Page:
Best Buy rolls out wedding registry for millennials who crave gadget gifts

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Forget the fine china and silverware, Best Buy is banking on engaged couples wanting iPads and HD televisions when they get married.

The Richfield-based retailer has entered the wedding market, launching a wedding registry online at the end of last month. It will be rolling out registry kiosks in more than 1,000 stores by April, reports say.

 What the in-store registry kiosks will look like.

What the in-store registry kiosks will look like.

The electronics giant is looking to tap into a growing market of millennials who are moving away from traditional gift items, and instead want to fill their home with cutting-edge gadgets.

"Electronics and small appliances are as important to today's newlyweds as silverware and towels," Wendy Fritz, Best Buy head of gift strategy, told the Associated Press.

That's not to say Best Buy's registry is more appropriate to outfit a "man cave" than a marital home: it sells more than its fair share of home and kitchenware more traditionally found on registries, such as stand mixers, vacuums, blenders and coffee makers.

Appealing to women

The motivation behind the move, according to the Star Tribune, is broadening its appeal to women, who it says "pull a lot of the strings when it comes to major household purchases."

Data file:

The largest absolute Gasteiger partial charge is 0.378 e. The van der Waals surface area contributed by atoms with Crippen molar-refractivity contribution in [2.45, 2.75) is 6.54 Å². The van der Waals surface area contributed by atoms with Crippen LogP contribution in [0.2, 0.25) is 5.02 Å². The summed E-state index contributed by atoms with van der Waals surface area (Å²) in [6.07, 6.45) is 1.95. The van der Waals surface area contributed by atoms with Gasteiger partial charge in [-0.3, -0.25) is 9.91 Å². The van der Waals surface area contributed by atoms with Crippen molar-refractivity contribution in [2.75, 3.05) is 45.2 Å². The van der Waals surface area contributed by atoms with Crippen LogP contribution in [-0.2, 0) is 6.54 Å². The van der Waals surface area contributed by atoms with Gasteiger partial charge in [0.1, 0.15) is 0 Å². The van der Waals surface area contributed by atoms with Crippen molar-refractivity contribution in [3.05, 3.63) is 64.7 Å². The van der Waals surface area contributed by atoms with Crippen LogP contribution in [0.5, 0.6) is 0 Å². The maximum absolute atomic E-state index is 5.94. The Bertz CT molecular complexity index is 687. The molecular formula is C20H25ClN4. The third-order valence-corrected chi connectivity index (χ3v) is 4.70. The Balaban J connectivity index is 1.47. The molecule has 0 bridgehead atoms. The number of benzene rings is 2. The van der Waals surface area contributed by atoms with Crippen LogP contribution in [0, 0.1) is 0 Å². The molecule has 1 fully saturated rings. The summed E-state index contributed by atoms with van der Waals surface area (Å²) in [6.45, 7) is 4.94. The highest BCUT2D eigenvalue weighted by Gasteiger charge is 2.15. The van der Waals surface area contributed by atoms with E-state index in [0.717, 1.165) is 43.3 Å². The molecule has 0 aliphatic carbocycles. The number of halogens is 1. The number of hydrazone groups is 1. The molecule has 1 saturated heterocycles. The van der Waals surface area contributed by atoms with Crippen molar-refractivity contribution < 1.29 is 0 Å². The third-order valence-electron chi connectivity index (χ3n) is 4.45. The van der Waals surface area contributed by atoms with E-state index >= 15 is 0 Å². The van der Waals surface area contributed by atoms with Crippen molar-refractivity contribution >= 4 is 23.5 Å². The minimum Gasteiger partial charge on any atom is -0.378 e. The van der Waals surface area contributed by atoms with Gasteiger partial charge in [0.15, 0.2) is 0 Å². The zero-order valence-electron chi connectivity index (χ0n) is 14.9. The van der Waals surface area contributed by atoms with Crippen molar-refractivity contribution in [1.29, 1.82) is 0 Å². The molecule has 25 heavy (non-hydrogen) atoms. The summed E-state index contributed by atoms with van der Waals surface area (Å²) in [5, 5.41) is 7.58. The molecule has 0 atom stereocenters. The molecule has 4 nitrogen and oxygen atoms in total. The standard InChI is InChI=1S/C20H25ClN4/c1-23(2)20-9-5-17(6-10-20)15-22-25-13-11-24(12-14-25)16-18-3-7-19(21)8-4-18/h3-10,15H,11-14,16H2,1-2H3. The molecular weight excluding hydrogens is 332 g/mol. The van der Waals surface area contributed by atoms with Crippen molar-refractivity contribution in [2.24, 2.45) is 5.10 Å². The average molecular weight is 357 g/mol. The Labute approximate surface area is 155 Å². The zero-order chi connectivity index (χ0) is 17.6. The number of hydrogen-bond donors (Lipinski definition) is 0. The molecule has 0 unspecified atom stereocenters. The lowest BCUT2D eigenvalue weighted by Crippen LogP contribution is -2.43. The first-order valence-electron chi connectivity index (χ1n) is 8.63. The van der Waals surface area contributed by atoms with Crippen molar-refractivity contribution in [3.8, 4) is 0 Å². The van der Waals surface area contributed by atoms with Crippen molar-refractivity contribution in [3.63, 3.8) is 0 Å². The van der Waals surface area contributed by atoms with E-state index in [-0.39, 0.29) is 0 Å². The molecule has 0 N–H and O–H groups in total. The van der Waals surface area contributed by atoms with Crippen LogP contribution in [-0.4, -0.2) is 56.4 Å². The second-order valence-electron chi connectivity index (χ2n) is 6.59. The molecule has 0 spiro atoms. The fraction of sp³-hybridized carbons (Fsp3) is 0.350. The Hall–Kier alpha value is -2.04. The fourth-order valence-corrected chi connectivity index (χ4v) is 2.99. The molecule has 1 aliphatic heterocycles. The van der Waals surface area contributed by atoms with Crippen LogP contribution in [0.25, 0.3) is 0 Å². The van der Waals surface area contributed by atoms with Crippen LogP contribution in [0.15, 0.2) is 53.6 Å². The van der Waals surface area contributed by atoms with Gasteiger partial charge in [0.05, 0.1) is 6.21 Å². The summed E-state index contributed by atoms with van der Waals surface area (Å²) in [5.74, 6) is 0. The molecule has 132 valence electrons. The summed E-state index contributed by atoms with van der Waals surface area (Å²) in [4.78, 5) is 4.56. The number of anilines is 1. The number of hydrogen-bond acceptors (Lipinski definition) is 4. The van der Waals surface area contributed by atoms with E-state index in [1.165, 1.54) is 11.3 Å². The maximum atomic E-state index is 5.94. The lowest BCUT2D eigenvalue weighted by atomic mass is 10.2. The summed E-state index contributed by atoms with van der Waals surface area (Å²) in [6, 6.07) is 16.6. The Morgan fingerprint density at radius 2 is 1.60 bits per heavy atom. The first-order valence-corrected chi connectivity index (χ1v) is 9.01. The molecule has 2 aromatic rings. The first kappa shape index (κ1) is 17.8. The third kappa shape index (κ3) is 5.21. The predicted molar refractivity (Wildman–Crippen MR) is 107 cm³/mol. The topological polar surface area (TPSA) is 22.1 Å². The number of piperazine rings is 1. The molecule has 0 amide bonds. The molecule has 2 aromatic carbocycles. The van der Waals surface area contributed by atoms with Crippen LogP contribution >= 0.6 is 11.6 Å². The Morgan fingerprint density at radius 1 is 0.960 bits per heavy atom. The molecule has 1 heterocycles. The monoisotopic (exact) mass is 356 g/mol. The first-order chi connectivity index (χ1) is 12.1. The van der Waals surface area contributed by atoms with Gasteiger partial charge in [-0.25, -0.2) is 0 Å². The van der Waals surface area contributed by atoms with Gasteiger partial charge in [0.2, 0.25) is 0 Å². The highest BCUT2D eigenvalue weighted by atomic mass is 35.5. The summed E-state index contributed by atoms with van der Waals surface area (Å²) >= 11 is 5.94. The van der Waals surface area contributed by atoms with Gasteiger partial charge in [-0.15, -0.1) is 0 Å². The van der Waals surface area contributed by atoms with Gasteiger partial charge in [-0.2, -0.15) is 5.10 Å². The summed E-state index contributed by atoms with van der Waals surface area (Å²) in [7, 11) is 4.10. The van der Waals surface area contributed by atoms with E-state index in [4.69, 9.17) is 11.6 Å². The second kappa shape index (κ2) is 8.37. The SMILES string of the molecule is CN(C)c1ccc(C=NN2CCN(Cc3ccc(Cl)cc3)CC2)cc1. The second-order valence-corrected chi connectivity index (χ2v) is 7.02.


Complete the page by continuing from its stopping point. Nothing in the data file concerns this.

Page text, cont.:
Best Buy told the newspaper that some women want their partners to be more involved in the wedding registry process, and this could be a way of grabbing their attention.

One area where men definitely seem to be getting more involved is online registries, with MyRegistry.com declaring 2015 the "Year of the Groom," according to CNBC.

The website allows people to compile a wedding registry across multiple retailers – of which Best Buy is now one – and found that there was a 30 percent increase in male-selected items on site in the past year, which is expected to be surpassed in 2015.

"We were really surprised to see how many guests were adding tool sets from Home Depot or high-powered flashlights from Lowe's," MyRegistry president Nancy Lee told CNBC. "The kind of preconceived notion of what a gift registry is supposed to be is getting overshadowed little by little by reality."

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